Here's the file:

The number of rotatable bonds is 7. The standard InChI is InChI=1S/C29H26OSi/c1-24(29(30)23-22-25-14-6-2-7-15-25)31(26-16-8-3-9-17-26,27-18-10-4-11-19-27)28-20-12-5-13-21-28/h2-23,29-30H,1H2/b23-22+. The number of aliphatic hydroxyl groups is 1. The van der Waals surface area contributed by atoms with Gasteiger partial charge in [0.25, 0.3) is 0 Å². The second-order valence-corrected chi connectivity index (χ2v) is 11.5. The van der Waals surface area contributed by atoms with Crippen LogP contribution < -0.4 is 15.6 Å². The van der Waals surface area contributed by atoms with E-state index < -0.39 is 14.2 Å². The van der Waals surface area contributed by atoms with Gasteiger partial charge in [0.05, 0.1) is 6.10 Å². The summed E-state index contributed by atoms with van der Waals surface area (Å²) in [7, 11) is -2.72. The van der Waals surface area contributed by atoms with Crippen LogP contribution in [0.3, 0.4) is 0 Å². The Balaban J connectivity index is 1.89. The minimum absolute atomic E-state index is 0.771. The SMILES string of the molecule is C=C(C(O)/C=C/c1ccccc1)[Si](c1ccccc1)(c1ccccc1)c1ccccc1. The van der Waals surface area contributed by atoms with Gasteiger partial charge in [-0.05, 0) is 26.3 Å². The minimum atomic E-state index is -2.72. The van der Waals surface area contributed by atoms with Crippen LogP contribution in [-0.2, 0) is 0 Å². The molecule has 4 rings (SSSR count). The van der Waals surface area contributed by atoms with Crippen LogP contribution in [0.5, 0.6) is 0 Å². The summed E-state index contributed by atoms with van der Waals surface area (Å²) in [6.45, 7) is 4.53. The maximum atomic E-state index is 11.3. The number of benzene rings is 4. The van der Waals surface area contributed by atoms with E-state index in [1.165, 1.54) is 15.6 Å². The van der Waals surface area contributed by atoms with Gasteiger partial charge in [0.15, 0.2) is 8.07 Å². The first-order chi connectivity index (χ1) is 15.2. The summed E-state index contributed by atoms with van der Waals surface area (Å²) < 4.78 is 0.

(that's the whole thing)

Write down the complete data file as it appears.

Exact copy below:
The number of rotatable bonds is 7. The standard InChI is InChI=1S/C29H26OSi/c1-24(29(30)23-22-25-14-6-2-7-15-25)31(26-16-8-3-9-17-26,27-18-10-4-11-19-27)28-20-12-5-13-21-28/h2-23,29-30H,1H2/b23-22+. The number of aliphatic hydroxyl groups is 1. The van der Waals surface area contributed by atoms with Gasteiger partial charge in [0.25, 0.3) is 0 Å². The second-order valence-corrected chi connectivity index (χ2v) is 11.5. The van der Waals surface area contributed by atoms with Crippen LogP contribution < -0.4 is 15.6 Å². The van der Waals surface area contributed by atoms with E-state index < -0.39 is 14.2 Å². The van der Waals surface area contributed by atoms with Gasteiger partial charge in [0.05, 0.1) is 6.10 Å². The summed E-state index contributed by atoms with van der Waals surface area (Å²) in [7, 11) is -2.72. The van der Waals surface area contributed by atoms with Crippen LogP contribution in [0.3, 0.4) is 0 Å². The Balaban J connectivity index is 1.89. The minimum absolute atomic E-state index is 0.771. The SMILES string of the molecule is C=C(C(O)/C=C/c1ccccc1)[Si](c1ccccc1)(c1ccccc1)c1ccccc1. The van der Waals surface area contributed by atoms with Gasteiger partial charge in [-0.05, 0) is 26.3 Å². The minimum atomic E-state index is -2.72. The van der Waals surface area contributed by atoms with Crippen LogP contribution in [-0.2, 0) is 0 Å². The molecule has 4 rings (SSSR count). The van der Waals surface area contributed by atoms with Crippen LogP contribution in [0.5, 0.6) is 0 Å². The summed E-state index contributed by atoms with van der Waals surface area (Å²) in [6.45, 7) is 4.53. The maximum atomic E-state index is 11.3. The number of benzene rings is 4. The van der Waals surface area contributed by atoms with E-state index in [1.165, 1.54) is 15.6 Å². The van der Waals surface area contributed by atoms with Gasteiger partial charge in [0.15, 0.2) is 8.07 Å². The first-order chi connectivity index (χ1) is 15.2. The summed E-state index contributed by atoms with van der Waals surface area (Å²) < 4.78 is 0.